The Vision of Escaflowne is a 26-episode anime produced by Sunrise and directed by Kazuki Akane. The series aired in Japan from April 2-September 24, 1996. A remake film for the series, titled Escaflowne: The Movie, was released on June 24, 2000, but the film only bears a basic resemblance the original television anime series.
Bandai Entertainment held the North American distribution license for The Vision of Escaflowne until the company shut its doors. As of this writing, FUNimation Entertainment holds the North American license.
The series follows a 15-year-old high school girl named Hitomi Kanzaki. She’s a runner for her school’s track team, who has a fascination with tarot cards and fortune-telling. Hitomi received a set of tarot cards and a mysterious pink pendant from her grandmother when she was a little girl.
Hitomi learns that Amano Susumu, a boy on the track team that she has a crush on, will be leaving her school. Hitomi asks Amano to watch her do a practice run; if she beats her time, she wants Amano to kiss her. While in the middle of her run, a boy about Hitomi’s age named Van Fanel suddenly appears on the track; the boy is wielding a sword.
A dragon appears shortly after, and Van duels with the dragon, and Hitomi ends up helping him defeat the dragon; Van claims a stone from the dragon. Bright light appears, and it drags Van and Hitomi up into the sky, and they disappear.
It turns out Van and Hitomi are taken to a planet called Gaea, where Van is due to become the king of Fanelia. During the coronation, Fanelia is attacked by the Zaibach Empire, who are trying to revive the legendary power of the ancient city of Atlantis. Van activates a steampunk mecha called Escaflowne; he makes a blood pact with Escaflowne, which ties his own life to the mecha when he pilots it. During the battle, Van is forced to flee from Fanelia with Hitomi and Escaflowne.
Hitomi unwittingly summons a pillar of light, which transports Van, Escaflowne, and Hitomi to another place in Gaea. Hitomi is attacked, and is rescued by a knight from Asturia named Allen Schezar; Allen bears an uncanny resemblance to Amano, and Hitomi falls for him instantly. This later leads to a conflict for Hitomi, when she realizes she’s in love with Van.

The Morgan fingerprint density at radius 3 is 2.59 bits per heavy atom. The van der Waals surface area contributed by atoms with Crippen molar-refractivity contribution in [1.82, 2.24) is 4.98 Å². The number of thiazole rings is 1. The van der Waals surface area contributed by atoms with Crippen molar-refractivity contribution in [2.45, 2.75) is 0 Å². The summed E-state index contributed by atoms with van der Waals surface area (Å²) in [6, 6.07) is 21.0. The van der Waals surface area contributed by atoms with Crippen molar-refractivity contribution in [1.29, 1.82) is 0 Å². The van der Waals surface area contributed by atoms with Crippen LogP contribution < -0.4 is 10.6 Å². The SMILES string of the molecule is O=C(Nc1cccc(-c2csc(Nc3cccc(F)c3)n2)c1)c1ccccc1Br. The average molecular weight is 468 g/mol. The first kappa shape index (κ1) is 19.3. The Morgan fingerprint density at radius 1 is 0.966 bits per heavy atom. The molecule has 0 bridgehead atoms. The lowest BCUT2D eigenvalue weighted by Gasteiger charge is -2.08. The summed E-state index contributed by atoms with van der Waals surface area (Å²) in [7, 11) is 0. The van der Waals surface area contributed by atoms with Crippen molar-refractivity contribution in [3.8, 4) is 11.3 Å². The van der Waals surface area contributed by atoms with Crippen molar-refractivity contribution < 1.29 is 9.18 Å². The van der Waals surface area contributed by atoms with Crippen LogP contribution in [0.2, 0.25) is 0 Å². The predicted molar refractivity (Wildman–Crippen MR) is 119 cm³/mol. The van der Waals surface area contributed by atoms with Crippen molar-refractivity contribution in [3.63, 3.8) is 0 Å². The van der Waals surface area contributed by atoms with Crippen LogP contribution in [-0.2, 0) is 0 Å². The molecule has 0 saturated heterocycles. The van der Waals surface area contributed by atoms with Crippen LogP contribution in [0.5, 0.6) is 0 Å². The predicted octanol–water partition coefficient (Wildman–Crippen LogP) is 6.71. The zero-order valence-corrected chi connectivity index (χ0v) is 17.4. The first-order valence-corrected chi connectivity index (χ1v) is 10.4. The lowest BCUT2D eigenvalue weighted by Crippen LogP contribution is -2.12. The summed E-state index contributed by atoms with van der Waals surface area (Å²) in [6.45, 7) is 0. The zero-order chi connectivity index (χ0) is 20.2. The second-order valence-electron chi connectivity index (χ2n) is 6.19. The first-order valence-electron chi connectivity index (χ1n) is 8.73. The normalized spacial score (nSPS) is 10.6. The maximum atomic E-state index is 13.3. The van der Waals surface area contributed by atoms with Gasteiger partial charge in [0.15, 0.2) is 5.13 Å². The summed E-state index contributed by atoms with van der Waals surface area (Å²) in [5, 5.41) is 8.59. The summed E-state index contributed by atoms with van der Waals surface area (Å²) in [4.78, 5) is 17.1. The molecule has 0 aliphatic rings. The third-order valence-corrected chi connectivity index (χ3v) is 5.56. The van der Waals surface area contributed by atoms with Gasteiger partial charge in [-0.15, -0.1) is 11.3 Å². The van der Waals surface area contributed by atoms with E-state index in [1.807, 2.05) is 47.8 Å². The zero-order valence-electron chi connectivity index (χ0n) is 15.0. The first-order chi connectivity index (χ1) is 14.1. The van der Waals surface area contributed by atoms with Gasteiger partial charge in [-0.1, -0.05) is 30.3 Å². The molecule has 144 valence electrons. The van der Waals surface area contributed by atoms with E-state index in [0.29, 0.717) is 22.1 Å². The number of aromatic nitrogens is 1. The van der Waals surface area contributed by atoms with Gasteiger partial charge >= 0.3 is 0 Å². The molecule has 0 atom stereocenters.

Allen and Van team up together to fight the Zaibach Empire. Allen is not only a gifted swordsman, but he pilots a mecha called Scherezade. A 13-year-old catgirl named Merle, who is from Fanelia and has a crush on Van, is found. It turns out that Fanelia has been burned to the ground.
As the series progresses, the audience learns more about the Zaibach Empire, as well as some secrets about Allen. Hitomi’s powers for fortune telling also blossom during her time on Gaea.
The Vision of Escaflowne mixes fantasy, steampunk, mecha, and romance to create an interesting and compelling story. The animation for the series complements the story that’s being told. In addition to the compelling story and animation, there are also characters that the audience can associate with, and find themselves rooting for and caring about.
As the relationship between Hitmoi and Van develops over the course of the series, I found myself wanting to see the two of them somehow be able to remain a couple if Hitomi finds out how to return to her world. Without providing spoilers, all I will say is that even though the series may not have ended with the “happy ever after” ending I was hoping for, it still ends in a realistic and satisfactory manner.
The Vision of Escaflowne is a very well-done anime series. It’s a series that I truly believe should be seen at least once by anyone who considers themselves a fan of anime. However, I would recommend staying far, far, far away from Escaflowne: The Movie.